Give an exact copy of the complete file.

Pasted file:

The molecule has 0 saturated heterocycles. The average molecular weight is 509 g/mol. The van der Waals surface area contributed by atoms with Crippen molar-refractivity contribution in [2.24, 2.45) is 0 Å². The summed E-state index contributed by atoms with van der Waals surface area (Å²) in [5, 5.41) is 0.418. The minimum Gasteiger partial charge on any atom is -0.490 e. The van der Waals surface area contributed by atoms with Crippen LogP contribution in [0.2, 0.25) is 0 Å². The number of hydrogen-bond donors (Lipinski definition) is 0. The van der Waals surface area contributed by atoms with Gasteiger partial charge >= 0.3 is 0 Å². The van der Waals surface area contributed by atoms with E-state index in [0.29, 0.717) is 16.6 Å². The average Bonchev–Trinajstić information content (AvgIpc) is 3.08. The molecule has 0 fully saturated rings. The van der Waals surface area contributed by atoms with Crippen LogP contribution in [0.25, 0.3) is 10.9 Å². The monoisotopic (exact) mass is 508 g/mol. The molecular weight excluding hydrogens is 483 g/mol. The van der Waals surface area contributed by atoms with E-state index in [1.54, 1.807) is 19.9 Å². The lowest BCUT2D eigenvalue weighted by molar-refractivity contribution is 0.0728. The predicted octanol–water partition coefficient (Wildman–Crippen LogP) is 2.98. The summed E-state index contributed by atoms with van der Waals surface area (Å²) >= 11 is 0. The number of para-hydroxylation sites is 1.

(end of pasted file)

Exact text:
The molecule has 0 saturated heterocycles. The average molecular weight is 509 g/mol. The van der Waals surface area contributed by atoms with Crippen molar-refractivity contribution in [2.24, 2.45) is 0 Å². The summed E-state index contributed by atoms with van der Waals surface area (Å²) in [5, 5.41) is 0.418. The minimum Gasteiger partial charge on any atom is -0.490 e. The van der Waals surface area contributed by atoms with Crippen LogP contribution in [0.2, 0.25) is 0 Å². The number of hydrogen-bond donors (Lipinski definition) is 0. The van der Waals surface area contributed by atoms with Gasteiger partial charge >= 0.3 is 0 Å². The van der Waals surface area contributed by atoms with E-state index in [0.29, 0.717) is 16.6 Å². The average Bonchev–Trinajstić information content (AvgIpc) is 3.08. The molecule has 0 fully saturated rings. The van der Waals surface area contributed by atoms with Crippen LogP contribution in [0.25, 0.3) is 10.9 Å². The monoisotopic (exact) mass is 508 g/mol. The molecular weight excluding hydrogens is 483 g/mol. The van der Waals surface area contributed by atoms with E-state index in [1.54, 1.807) is 19.9 Å². The lowest BCUT2D eigenvalue weighted by molar-refractivity contribution is 0.0728. The predicted octanol–water partition coefficient (Wildman–Crippen LogP) is 2.98. The summed E-state index contributed by atoms with van der Waals surface area (Å²) >= 11 is 0. The number of para-hydroxylation sites is 1.